The Giannoulias campaign also announced today the endorsement of the Illinois chapter of the AFL-CIO, which has 1 million members. This latest support adds to his list of two dozen labor groups in the state that have already endorsed him, including the SEIU.

IL Sen Poll: Kirk, Giannoulias Tied

Rep. Mark Kirk (R-Ill.) and Treasurer Alexi Giannoulias (D) are neck-and-neck in the race to permanently replace President Obama in the Senate, according to a new automated poll from Rasmussen (Oct. 14, 500 LV, MoE +/- 4.5%).

Giannoulias holds a small lead in the money race with more than $2.4 million in the bank as of the end of September, while Kirk announced raking in $1.6 million in the 3rd quarter to bring his cash on hand to $2.3 million.

Also tested against Kirk were Democrats Cheryle Jackson, a former top aide to Rod Blagojevich, and Chicago Inspector General David Hoffman.

Kirk 41 - Giannoulias 41 - Und 13

Kirk 43 - Jackson 39 - Und 13

Kirk 43 - Hoffman 33 - Und 16

IL Sen Poll: Kirk Out In Front

With more than a year to go before the whacky fight for President Obama's former Senate seat actually gets decided by the voters, Rep. Mark Kirk (R) has a small advantage according to a new Rasmussen survey (Aug 12, 500 LV, MoE +/- 4.5%).

Kirk leads state Treasurer Alexi Giannoulias, his most likely Democratic competitor, by 3 points and Cheryle Jackson, a former aide to disgraced governor Rod Blagojevich, by 17 points.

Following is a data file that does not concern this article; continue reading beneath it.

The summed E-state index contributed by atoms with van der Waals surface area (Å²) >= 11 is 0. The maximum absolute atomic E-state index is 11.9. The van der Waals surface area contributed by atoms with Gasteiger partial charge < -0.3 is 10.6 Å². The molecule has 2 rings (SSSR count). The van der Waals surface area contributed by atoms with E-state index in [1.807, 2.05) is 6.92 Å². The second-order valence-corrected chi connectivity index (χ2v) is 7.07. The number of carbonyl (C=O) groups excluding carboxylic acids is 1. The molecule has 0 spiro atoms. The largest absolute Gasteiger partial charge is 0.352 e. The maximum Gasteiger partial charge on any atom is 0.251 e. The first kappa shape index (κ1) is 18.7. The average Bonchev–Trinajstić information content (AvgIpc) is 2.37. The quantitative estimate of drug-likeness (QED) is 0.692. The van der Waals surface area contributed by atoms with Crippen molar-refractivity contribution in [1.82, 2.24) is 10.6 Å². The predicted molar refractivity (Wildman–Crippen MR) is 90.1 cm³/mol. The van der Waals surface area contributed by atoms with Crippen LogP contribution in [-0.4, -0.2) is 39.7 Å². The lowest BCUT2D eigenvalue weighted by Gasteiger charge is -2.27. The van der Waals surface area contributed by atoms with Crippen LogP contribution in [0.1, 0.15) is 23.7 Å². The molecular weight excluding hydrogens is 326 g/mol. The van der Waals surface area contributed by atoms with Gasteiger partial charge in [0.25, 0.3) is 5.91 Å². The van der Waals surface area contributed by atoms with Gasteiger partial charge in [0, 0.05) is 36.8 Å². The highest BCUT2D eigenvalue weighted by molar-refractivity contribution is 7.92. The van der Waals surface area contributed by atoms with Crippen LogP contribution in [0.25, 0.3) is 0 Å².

Kirk 41 - Giannoulias 38 - Undecided 17

Kirk 47 - Jackson 30 - Undecided 17

Kirk, who's represented his Chicago-area 10th District since 2000, is viewed favorably by 55 percent of respondents; 51% have a favorable impression of Giannoulias and 36% of Jackson. In his home state, 56 percent approve of the job Obama is doing is president, with 42 percent disapproving.

Thanks to Blagojevich -- who is accused of attempting to sell the seat after Obama was elected president -- taking over for the former senator has been anything but routine. Blagojevich's choice to serve the remainder of Obama's term was Roland Burris, who announced in early July that he would not seek election to a full term next year.

Spotted: Mark Kirk at the Senate GOP Luncheon

Rep. Mark Kirk (R-Ill.), who has reportedly gone back and forth in deciding whether or not to run for Senate, was spotted by RCP walking into the weekly Senate Republican luncheon early this afternoon. He was clearly in foreign territory -- on the Senate side of the Capitol -- as he and an aide had to ask someone where the room was.

As he walked into the luncheon room, Kirk was welcomed by Louisiana Sen. David Vitter and former Federal Reserve Chairman Alan Greenspan.

"It's good to be here," RCP overheard Kirk saying, before RCP was shooed away from the door by Capitol Police.

Illinois GOP Chairman Andy McKenna, who has been considering a run for the Senate as well, said last night that he would step aside should Kirk decide to run.

Kirk has faced competitive challenges in recent years in his 10th district. Kirk won the last two elections in the swing district with just 53% of the vote against Democrat Dan Seals. In 2008, President Obama won the district with 61 percent.

Kirk Won't Run for Senate

Rep. Mark Kirk (R-Ill.) has decided not to run for Senate -- a reversal from reports earlier this week that he was definitely jumping in. The news was first reported by the Washington Post.

Kirk's decision not to run comes on the heels of the leading Democratic candidate's opting out of the race. Attorney General Lisa Madigan announced Wednesday that she would instead run for re-election, leading to reports later that day that Kirk would run.

Left from the fallout is state GOP Chairman Alex McKenna, who had been considering running against Kirk, and two Democrats -- state Treasurer Alexi Giannoulias and businessman Chris Kennedy, son of the late Robert F. Kennedy. Giannoulias has raised $1.8 million so far after a dropoff in pace in the second quarter.